September 14 2012
Today, 17 states including the District of Colombia have abolished capital punishment, and California could join them. In November, Californians will vote on Proposition 34, which would abolish the state’s death penalty. A recent California poll found that for Proposition 34, 30% were certain to vote Yes, 46% were certain to vote No, and 23% were not certain how they would vote. Twenty-eight percent of California women said they would vote to repeal the death penalty, and 43% said they would not. Thirty-three percent of men said they would vote to repeal the death penalty, and 49% said they would not.
National Public Radio recently hosted two individuals on Forum to debate Proposition 34, and the discussion focused significantly on cost-cutting opportunities in the criminal justice system. A frequently cited study finds that the death penalty costs Californians an extra $184 million annually. It admits to using an unverified number to estimate the annual cost of keeping an inmate on death row. Kent Scheidegger, legal director of the Criminal Justice Legal Foundation and the anti-Prop 34 guest on the show, argued that real expense-cutting opportunities exist with the number of frivolous appeals that occur in capital cases. Most important, he mentioned that California taxpayers will probably spend just as much to execute a criminal as they will to keep him in prison for life.
If Mr. Scheidegger is right in stating that the costs are comparable to execute a criminal as to keep him in prison for life, this directs the debate away from a nonetheless important subject of cost, and toward the idea of whether the death penalty, or alternatively life in prison, is the right thing to do.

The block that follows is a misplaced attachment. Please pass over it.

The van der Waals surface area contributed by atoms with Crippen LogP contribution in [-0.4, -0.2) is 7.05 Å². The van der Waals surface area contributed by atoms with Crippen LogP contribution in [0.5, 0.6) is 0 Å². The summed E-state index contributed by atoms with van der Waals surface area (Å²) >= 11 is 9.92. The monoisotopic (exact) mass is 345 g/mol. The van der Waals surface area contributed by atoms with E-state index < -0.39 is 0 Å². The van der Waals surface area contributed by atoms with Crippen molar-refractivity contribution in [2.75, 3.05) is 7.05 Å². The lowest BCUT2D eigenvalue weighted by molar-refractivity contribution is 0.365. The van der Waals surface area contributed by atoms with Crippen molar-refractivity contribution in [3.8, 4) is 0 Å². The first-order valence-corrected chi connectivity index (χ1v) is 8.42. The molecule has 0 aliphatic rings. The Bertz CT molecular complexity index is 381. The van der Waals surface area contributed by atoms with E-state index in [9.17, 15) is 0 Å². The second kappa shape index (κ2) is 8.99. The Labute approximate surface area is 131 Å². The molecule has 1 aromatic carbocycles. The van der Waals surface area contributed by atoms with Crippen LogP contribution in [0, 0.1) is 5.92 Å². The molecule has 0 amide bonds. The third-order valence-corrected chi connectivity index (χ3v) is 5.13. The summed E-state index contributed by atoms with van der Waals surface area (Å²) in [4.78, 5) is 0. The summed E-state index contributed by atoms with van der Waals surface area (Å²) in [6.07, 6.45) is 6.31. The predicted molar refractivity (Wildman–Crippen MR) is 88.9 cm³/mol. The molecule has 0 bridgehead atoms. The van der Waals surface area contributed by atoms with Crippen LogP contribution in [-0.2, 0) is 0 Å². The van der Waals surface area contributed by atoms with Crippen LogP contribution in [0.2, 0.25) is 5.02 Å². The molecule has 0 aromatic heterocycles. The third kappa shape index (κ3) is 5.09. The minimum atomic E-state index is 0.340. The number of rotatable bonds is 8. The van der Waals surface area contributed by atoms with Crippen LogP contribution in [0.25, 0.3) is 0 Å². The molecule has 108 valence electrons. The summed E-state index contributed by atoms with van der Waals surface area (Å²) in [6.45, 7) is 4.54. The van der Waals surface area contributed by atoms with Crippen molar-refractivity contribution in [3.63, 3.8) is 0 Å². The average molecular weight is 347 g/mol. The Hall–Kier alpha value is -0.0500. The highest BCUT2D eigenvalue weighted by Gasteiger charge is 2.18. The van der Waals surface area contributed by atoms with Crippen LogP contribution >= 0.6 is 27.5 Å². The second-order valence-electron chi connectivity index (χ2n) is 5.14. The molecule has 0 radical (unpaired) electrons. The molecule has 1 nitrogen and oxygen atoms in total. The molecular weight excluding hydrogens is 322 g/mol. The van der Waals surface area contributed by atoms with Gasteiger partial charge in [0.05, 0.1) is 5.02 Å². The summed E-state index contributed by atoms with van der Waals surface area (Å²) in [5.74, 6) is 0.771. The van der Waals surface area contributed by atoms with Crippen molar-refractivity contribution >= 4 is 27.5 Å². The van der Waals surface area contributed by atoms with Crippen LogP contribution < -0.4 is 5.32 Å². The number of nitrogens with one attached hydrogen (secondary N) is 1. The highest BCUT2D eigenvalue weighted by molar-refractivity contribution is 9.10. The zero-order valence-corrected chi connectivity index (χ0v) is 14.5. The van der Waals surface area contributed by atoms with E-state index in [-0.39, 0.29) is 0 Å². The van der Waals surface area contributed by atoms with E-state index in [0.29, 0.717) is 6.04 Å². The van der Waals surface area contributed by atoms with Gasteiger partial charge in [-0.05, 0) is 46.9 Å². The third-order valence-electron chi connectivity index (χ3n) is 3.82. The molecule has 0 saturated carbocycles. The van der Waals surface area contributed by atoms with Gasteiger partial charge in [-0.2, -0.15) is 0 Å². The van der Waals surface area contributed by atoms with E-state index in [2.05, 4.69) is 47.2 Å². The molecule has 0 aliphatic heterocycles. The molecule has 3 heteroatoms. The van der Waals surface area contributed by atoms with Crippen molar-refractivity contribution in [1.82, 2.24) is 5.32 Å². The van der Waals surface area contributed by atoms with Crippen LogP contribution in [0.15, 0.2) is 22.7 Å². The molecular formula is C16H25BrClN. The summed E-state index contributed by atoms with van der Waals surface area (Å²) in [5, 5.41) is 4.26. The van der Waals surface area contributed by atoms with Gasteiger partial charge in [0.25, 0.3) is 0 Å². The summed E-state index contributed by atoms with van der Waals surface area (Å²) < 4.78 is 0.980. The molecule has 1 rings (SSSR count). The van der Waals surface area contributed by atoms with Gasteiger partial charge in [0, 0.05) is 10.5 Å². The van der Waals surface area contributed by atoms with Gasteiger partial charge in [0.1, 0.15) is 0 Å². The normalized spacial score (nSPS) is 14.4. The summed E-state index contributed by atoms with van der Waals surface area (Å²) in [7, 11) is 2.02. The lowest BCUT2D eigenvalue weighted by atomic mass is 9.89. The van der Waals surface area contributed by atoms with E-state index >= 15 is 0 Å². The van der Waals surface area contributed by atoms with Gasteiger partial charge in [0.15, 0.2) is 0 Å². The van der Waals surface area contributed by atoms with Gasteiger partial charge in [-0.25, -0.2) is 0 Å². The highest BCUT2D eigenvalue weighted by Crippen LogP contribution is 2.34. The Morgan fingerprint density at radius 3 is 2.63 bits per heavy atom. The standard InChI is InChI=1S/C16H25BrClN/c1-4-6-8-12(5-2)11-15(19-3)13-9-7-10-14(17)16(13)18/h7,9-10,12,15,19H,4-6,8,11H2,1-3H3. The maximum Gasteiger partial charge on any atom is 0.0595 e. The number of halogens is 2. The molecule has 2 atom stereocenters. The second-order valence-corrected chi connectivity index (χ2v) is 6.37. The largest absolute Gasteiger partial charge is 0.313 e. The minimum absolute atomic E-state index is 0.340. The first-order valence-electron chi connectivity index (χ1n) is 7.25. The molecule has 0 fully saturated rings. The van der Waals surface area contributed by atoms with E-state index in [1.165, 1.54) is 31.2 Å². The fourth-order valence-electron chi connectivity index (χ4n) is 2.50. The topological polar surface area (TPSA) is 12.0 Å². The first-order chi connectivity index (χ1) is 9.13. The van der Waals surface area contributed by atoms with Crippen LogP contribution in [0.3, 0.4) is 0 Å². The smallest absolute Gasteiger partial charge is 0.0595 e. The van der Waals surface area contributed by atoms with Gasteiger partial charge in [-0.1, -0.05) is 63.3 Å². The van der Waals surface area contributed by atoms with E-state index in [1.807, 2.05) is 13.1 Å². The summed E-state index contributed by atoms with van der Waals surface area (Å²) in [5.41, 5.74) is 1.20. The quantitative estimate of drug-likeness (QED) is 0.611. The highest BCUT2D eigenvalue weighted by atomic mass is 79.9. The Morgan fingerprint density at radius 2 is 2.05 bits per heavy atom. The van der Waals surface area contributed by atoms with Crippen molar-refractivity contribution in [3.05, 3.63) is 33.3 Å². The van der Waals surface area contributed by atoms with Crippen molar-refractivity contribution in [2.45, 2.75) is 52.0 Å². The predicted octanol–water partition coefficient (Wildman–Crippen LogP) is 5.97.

The United States is a unique Western country which still uses the death penalty, a fact which unsurprisingly came up in the recent NPR discussion. Mr. Scheidegger noted that citizens in most states still support the death penalty, and state government policies on the death penalty are closely aligned with the views of the people. A 2010 Washington Post piece titled "Five myths about the death penalty" by New York University professor of Law and Sociology David Garland confirmed that "...majorities in other Western countries support capital punishment, too. Their political leaders abolished the institution nevertheless..." He added that they did so because "...they believed it was the right thing to do, because their nations' constitutions gave them the power to do so, and because bipartisan action and strong political parties provided cover against voter disapproval."
Garland also noted that in 2010, among the states that used the death-penalty, "one-third rarely [sentenced] anyone to death and another third [imposed] death sentences but rarely [carried] them out." Garland noted that in many states, the only criminals who are executed are "volunteers" or death row inmates who abandon the appeals process. He also notes that death sentences are largely carried out in the Southern part of the country and in Texas.
Nevertheless, when asked, “Are you in favor of the death penalty for a person convicted of murder?” (note that this question asks about "murder" generally) Gallup’s most recent 2011 poll on the death penalty showed that 61% of Americans approve, down slightly from 64% in 2010. Fifty-eight percent of American women still support the death penalty for a person convicted of murder (38% are opposed), while 64% of men support the death penalty (32% are opposed). A separate question was asked in 2010 about whether Americans preferred the death penalty to life imprisonment with no possibility of parole for persons convicted of murder. Respondents were split almost down the middle with 49% saying the death penalty is the better penalty for murder, while 46% chose life imprisonment.
As expected, the respective costs of the death penalty versus life imprisonment without parole are hotly contested in California. If the costs are basically comparable (and even if they're not) citizens should consider what constitutes appropriate or sufficient responses to certain kinds of murder. Is our commitment to the death penalty in the US a reflection of the majority's desire for retribution in the case of the worst crimes, or are we committed to an antiquated or unnecessary form of punishment?